Nimble Brit director Joe Wright arrives again; it seems like he’s always arriving every couple of years, every other film announcing himself as a bold maker of thumping entertainments, who alternates precise, startling work with fancies that fail. But when his work obtains—“Pride & Prejudice,” “Hanna,” “Atonement,” and now, “Darkest Hour”—the results outshine the pyre of his pictures that sputter (“The Soloist,” “Anna Karenina,” “Pan”). In “Darkest Hour,” Wright essays a fresh take on the legend and legacy of Winston Churchill, capturing the career politician’s fraught wartime ascension and succeeding obstinacy in the face of assault by cabinet treachery and Nazi advances. But all that is armature for sleek performances, including a portrayal of the man as funny, charming, driven, and even flirtatious. Gary Oldman says he took a year to immerse himself in as much of the copious Churchilliana and the witty, verbal screenplay by Anthony McCarten (“The Theory Of Everything,” 2014). The lashings of laugh-out-loud epigrams suggest keen study of the corpus of biography and autobiography and an awareness of the wordsmithing of writers like Tom Stoppard (who wrote the screenplay for Wright’s “Anna Karenina”). Wright’s second Second World War movie pushes ahead with implacable pace, but not haste, toward Dunkirk, which he had depicted in “Atonement” as an extended single take of dizzying panoply traversing space populated by thousands of men on the beach and beyond at Dunkirk. Even as the planning for Dunkirk dovetails pleasingly with memories of Christopher Nolan’s figuring of war in his “Dunkirk,” Wright stays closer to ground, to the man, to the struggles of will between those who believe that scented isle would be just as well off under the hand of fascists like Oswald Mosley or Adolf Hitler than a prime minister approved of by the King. There are occasional bracing bursts of Wright’s recurring visual fancies, including angel’s-eye overhead views of battlefield topography, images refracted through glass and screen-filling close-ups of keys impressing letters onto paper. Wright used this in a pivotal image in “Atonement,” as well as in the variety of images he provided early in his career for stadium projections for bands like Chemical Brothers and Underworld. (“’I was definitely off my head on ecstasy for quite a few years. I was up a scaffold, sixty feet above this seething mass of people, matching visuals to music from these amazing DJs,” he told the Guardian in 2008.) And Gary Oldman? Gary Oldman is Winston Churchill. He’s the man. And when Wright finds the sly moment to add light from the side via a window or in an unexpected shaft in a subterranean war room, Oldman twinkles. His Churchill twinkles. His performance is unabashed delight: both his sly command and the sheer joy he conveys, as both the unlikely statesman in his sixty-fifth year and as Gary Oldman, master actor. With Kristin Scott Thomas as Churchill’s slyly witty, ever-loving wife Clementine, Ronald Pickup as a peaked, wounded Neville Chamberlain, Lily James as Churchill’s attentive stenographer and the mesmeric Ben Mendelsohn, slyly understated, keenly watchful as King George VI. 125m. (Ray Pride)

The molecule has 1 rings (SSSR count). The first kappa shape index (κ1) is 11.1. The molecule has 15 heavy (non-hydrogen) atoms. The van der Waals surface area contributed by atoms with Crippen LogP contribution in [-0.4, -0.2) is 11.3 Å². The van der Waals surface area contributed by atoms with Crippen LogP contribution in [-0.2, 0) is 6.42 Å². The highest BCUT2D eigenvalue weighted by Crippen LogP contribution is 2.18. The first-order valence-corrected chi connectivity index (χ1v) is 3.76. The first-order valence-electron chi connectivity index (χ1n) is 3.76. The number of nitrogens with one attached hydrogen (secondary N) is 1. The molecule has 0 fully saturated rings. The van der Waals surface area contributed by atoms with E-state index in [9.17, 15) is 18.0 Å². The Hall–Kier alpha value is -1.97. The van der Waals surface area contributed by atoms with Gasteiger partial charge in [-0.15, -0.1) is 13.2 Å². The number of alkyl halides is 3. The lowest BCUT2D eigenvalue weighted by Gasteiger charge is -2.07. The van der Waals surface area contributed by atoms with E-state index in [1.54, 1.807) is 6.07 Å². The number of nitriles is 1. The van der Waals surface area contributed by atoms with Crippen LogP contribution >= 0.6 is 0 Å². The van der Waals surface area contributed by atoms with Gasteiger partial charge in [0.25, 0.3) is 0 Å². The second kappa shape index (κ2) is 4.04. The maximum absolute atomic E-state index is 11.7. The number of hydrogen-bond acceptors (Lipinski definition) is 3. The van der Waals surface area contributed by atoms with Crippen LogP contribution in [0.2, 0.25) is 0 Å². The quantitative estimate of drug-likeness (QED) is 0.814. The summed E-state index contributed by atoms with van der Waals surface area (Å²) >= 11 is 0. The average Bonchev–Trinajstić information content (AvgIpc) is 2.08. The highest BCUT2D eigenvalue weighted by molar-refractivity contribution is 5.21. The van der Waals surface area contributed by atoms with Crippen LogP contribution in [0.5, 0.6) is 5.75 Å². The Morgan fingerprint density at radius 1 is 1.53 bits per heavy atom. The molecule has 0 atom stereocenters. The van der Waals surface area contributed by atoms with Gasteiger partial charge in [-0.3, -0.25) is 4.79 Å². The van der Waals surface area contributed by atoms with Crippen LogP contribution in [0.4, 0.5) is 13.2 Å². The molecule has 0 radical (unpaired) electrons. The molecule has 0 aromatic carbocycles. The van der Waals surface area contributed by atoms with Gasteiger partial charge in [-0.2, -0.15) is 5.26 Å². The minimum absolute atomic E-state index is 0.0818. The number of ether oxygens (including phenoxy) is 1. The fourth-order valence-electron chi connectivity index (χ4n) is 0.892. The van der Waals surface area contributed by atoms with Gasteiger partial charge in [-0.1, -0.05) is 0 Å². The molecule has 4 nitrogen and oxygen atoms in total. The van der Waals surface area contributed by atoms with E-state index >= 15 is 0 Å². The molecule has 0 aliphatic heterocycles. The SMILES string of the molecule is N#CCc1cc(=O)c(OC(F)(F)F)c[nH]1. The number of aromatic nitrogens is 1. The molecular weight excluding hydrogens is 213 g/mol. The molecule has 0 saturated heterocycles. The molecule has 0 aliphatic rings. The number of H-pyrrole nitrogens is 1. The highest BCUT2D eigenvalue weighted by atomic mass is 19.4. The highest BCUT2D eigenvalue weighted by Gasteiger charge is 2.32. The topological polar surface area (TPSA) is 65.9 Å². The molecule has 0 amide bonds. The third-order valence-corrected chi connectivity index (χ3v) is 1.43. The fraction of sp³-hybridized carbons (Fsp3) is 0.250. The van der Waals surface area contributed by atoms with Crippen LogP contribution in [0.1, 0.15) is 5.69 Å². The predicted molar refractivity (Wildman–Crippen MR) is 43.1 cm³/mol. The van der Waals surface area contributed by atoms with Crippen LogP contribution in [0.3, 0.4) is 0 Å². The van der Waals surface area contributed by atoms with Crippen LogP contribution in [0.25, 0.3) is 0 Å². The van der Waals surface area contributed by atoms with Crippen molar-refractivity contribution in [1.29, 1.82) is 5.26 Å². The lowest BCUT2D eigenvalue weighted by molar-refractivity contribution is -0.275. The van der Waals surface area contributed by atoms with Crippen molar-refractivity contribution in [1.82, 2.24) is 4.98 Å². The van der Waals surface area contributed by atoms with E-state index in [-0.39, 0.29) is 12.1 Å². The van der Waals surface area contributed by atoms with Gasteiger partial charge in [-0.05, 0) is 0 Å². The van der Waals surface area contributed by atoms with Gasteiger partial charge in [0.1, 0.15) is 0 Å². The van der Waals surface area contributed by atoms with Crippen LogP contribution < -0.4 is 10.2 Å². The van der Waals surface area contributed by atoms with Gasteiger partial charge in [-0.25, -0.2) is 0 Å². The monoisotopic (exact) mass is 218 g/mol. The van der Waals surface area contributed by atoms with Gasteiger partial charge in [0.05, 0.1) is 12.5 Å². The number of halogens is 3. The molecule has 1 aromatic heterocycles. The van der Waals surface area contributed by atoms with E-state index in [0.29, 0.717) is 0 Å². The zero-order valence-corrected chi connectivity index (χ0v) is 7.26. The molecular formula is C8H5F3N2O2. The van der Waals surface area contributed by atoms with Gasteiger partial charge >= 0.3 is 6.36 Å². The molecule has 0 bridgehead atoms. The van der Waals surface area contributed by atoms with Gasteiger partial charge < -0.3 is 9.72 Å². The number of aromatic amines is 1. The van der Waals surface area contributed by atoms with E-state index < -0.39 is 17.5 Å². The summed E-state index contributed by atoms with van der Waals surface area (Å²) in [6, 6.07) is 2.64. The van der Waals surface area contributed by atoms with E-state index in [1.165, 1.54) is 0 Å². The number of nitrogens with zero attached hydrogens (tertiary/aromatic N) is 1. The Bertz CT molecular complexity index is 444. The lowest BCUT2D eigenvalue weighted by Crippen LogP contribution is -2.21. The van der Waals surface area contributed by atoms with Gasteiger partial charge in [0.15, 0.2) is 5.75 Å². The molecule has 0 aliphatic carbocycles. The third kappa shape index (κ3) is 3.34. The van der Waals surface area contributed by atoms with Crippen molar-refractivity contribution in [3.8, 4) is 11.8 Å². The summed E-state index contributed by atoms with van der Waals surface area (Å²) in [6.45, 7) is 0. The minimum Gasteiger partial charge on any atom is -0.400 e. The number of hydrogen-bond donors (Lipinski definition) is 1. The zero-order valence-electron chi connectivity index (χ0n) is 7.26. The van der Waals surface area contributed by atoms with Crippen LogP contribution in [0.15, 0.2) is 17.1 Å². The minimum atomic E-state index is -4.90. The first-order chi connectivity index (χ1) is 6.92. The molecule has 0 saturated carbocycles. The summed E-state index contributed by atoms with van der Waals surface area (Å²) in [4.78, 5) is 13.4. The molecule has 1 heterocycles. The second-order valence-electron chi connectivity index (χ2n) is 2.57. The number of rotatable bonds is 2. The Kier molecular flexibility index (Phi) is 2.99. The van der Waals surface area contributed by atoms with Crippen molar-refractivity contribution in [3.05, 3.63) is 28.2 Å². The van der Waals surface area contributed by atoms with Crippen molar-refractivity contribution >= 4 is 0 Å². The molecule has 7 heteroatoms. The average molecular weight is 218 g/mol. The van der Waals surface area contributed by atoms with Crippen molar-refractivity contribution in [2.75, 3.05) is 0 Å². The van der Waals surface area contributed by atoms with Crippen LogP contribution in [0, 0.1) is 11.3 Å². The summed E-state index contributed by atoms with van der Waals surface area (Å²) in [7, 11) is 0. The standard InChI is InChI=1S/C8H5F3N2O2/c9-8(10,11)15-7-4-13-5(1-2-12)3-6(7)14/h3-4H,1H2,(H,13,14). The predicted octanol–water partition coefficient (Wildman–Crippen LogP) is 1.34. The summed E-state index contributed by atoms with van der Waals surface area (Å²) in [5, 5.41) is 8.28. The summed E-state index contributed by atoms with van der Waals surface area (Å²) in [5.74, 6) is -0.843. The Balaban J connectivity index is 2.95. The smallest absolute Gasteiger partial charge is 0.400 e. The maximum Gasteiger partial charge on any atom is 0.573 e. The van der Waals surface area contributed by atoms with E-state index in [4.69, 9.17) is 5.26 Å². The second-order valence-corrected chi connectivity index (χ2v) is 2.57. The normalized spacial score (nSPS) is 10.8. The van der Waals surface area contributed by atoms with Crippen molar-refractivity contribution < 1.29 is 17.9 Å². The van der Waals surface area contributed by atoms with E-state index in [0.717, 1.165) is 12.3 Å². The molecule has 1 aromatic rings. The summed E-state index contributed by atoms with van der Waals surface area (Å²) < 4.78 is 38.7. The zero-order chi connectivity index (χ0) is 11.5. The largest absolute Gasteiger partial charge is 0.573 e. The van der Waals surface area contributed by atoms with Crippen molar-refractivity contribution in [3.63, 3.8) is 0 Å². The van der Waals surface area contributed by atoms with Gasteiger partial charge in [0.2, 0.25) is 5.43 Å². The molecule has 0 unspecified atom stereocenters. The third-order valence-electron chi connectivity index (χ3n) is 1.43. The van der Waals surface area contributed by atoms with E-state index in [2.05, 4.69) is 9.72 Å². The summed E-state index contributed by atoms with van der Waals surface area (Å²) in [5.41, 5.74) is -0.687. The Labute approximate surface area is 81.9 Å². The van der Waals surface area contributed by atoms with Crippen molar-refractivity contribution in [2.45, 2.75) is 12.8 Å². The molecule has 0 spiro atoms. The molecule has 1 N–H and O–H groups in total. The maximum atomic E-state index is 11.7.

“Darkest Hour” opens Friday, December 8.
Ray Pride is Newcity’s film critic and a contributing editor to Filmmaker magazine.
His history of Chicago “Ghost Signs” in words and images will be published in Spring 2022.